Take a look at your phone, tablet, or hundreds of computer software you run every day. Chances are, some of the programs you use – are free, or open source. Free and open source programs and software have been increasing since their humble beginnings in the late 1980s and 1990s.
The technological achievements within just the last 10 years have solidified the strength of what is described as the “Free and Open Movement”. This Free and Open Movement includes various other movements within it, such as the Free Software Movement, Open Source Movement, and the Creative Commons.
The beauty of these platforms, has been that people can engage each other by working as a collective community, contributing to the code of the program for the benefit of all users. This also benefits the contributor as well, since the contributor will also be using the program, thus it being in their best interest to do the best possible job.
This type of free and open model does not bode well for those used to the “conventional” model, whereby the typical method employed in the tech industry has been to patent programs, trade mark them with copyrights, and establish an in-house programming team to handle bugs and conflicts without involvement from an outside community.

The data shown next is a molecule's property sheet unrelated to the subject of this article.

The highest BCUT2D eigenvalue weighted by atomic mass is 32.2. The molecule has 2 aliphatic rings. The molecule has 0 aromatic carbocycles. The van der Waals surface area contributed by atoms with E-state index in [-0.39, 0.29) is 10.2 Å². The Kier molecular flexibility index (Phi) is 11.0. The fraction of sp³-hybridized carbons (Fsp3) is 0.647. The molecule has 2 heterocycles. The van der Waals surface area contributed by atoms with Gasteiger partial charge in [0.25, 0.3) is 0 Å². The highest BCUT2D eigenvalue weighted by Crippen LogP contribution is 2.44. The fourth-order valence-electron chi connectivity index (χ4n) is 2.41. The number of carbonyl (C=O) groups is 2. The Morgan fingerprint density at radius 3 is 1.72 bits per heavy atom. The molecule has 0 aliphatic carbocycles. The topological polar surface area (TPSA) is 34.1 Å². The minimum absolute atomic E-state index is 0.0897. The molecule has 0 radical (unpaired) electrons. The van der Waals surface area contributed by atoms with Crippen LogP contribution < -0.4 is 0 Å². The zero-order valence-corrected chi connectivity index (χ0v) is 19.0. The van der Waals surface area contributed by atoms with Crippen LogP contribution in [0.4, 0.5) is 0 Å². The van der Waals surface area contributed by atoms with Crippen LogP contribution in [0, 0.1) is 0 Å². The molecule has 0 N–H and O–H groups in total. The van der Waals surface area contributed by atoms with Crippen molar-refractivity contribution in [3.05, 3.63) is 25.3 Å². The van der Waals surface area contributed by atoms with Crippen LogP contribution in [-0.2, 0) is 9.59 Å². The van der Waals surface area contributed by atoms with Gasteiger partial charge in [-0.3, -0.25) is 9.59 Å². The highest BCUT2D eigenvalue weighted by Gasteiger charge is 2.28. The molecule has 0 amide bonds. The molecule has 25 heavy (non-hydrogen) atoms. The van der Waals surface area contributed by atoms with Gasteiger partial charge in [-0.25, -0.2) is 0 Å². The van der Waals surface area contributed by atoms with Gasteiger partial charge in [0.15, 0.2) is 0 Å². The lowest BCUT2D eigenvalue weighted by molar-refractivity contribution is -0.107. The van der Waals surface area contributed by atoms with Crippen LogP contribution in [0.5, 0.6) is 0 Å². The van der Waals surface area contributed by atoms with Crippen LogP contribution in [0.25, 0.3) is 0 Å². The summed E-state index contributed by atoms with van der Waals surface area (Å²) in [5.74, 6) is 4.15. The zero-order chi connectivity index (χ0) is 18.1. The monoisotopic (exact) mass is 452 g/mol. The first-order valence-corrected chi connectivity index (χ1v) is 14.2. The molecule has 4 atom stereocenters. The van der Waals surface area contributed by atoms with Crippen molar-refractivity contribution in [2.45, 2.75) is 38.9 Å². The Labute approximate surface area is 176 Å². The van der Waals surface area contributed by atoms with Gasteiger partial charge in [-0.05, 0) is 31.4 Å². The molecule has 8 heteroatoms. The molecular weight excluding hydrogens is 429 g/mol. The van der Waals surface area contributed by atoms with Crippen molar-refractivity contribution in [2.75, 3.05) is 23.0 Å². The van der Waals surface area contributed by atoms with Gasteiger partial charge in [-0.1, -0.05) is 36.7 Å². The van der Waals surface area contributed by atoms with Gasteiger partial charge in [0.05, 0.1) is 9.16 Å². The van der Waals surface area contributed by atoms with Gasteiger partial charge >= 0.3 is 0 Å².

This model is increasingly challenged more and more, as the Free and Open Movement experiences growth. The idea behind this is simple. The emphasis is on collaboration, rather than competition. This is becoming an increasing trend and theme, one which will be addressed in future articles.
On the merits of collaboration, the license that is employed by free or open source software is dramatically different than the licensing of software that is closed or proprietary. Also, with an free/open source model of software development, less middle men are needed, such as lawyers, mediators, and courts because with collaboration, the mutual benefit helps all parties involved.
In this context, “middle men” offer little productive value towards innovation, rather they become parasites in a free and open model of development. This new age form of development is a beautiful concept, and the early beginnings of this growing and powerful movement deserve to be studied due to their ground breaking innovations, and positive impact they have brought to all societies, especially those in the global south.
In fact, we might even say the birth of the Free and Open Movement began in the minds of a small collective of original “hackers”, including Richard Stallman. Stallman brought forth an ideological, legal, technological, and philosophical basis for the Free and Open Movement. He eventually led the Free Software Foundation, which stood at the forefront of the Free Software Movement. This movement is characterized as fighting to ensure all software is free for all individuals in order to create a more prosperous society.
Stallman was the founder of the GNU project, a system he called the “incompatible time sharing system“. He also holds an alternative view of hackers, one where hackers were playful, inquisitive individuals that enjoyed hacking for the challenge it provided. This tends to be in stark contrast to the view of hackers in the mainstream tv establishment that paint hackers with a much darker and sinister agenda.